9. Wheels on Meals

They are like the Three Stooges of Hong Kong action comedies, a combination so successful that it's amazing they never caught on around the world. Chan, along with director/writer/fight coordinator/actor Sammo Hung and Yuen Biao, all met at the Peking Opera, where they studied martial arts and acrobatics. They then began making movies, including this hilarious romp involving a food truck, a mysterious woman, and lots of physical shtick. While some prefer their other collaborations (Project A, Lucky Stars), this is their most unabashedly silly and fun. Hung remains one of the most underrated directors in all of the genre.

8. Mr. Nice Guy
Sammo Hung is behind the lens again, this time dealing with Chan's genial chef and a missing mob tape. Basically, an investigative journalist films something she shouldn't, the footage gets mixed up with some of our heroes, and a collection of clever cat and mouse chases ensue. Perhaps one of the best sequences in all of Chan's career occurs in a mall, when a bunch of bad guys come calling to interrupt a cooking demonstration. Most fans have never seen the original film. When New Line picked it up for distribution, it made several editorial and creative cuts. A Japanese release contains the only unaltered version of the effort.

7. Who Am I?

Amnesia. An easy comedic concept, right? Well, leave it to our lead and collaborator Benny Chan (no relation) to take this idea and go crazy with it. The title refers to Chan's post-trauma illness, as well as the name given to him by natives who come across his confused persona. Soon, everyone is referring to our hero by the oddball moniker while major league action set pieces fly by. While Chan is clearly capable of dealing with the demands of physical comedy and slapstick, this is one of the rare occasions when the laughs come from character, not just chaos.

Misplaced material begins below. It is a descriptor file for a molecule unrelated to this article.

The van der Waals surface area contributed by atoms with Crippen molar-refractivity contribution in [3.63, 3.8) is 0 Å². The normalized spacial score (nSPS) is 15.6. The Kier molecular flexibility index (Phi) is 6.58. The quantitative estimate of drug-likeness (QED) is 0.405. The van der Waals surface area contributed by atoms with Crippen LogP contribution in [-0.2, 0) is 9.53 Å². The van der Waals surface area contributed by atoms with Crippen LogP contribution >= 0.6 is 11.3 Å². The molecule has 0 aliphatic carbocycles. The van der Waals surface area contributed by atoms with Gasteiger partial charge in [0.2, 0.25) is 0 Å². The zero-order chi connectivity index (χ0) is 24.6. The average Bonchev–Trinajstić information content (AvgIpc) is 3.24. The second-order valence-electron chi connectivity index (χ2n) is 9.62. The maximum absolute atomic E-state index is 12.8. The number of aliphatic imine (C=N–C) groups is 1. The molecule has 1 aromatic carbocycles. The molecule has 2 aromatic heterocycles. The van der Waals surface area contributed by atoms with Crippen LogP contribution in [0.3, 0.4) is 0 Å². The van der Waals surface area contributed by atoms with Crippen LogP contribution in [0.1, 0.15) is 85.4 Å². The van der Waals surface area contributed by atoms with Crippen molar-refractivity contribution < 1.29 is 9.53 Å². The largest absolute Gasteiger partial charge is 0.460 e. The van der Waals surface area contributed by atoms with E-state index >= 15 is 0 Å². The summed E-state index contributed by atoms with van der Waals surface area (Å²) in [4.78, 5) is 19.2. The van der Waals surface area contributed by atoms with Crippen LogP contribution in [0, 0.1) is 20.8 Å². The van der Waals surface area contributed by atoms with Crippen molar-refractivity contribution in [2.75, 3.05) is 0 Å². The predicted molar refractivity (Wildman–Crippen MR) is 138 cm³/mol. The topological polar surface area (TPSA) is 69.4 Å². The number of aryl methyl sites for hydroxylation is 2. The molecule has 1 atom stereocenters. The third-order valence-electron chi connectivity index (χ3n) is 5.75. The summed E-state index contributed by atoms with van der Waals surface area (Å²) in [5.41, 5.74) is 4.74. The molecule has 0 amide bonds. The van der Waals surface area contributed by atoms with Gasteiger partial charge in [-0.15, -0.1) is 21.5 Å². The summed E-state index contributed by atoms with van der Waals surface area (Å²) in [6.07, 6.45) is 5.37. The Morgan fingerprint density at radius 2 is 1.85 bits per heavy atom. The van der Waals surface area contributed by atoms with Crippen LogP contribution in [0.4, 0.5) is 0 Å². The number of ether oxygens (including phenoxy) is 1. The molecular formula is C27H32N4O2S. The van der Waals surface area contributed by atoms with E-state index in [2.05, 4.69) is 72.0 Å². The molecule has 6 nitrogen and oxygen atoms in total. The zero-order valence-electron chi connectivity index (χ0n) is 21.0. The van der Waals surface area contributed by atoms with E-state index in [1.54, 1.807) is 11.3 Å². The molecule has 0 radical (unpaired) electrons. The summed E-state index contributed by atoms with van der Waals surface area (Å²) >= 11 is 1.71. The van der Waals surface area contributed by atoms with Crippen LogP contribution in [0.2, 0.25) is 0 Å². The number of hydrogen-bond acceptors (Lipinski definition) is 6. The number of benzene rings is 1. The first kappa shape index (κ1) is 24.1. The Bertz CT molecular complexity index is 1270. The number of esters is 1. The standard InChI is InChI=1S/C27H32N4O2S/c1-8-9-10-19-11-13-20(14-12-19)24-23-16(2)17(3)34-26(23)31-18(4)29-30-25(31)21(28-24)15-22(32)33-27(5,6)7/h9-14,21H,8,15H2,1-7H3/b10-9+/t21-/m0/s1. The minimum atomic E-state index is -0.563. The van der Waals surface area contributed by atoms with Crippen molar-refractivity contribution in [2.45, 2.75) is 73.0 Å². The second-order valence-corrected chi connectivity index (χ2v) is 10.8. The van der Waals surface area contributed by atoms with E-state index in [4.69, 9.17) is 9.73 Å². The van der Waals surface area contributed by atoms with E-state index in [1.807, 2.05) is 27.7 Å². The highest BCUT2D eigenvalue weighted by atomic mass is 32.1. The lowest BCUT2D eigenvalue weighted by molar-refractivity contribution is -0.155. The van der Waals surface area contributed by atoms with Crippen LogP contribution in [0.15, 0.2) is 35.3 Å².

6. Rumble in the Bronx

For many, this was the movie that broke Chan into the US mainstream. Sure, before then, he was a favorite of film fans with access to a video store stocking his foreign titles, but this is the effort that got the attention of Joe and Jane Six Pack. Naturally, as they did with almost all his films, New Line reconfigured it for a domestic audience, and found itself with a huge hit on its hands. Chan purists prefer the original cut, including the cast voices sans dubbing. It was thanks to Rumble that Chan would go on to have a lengthy run in Tinseltown, including those annoying Rush Hour films.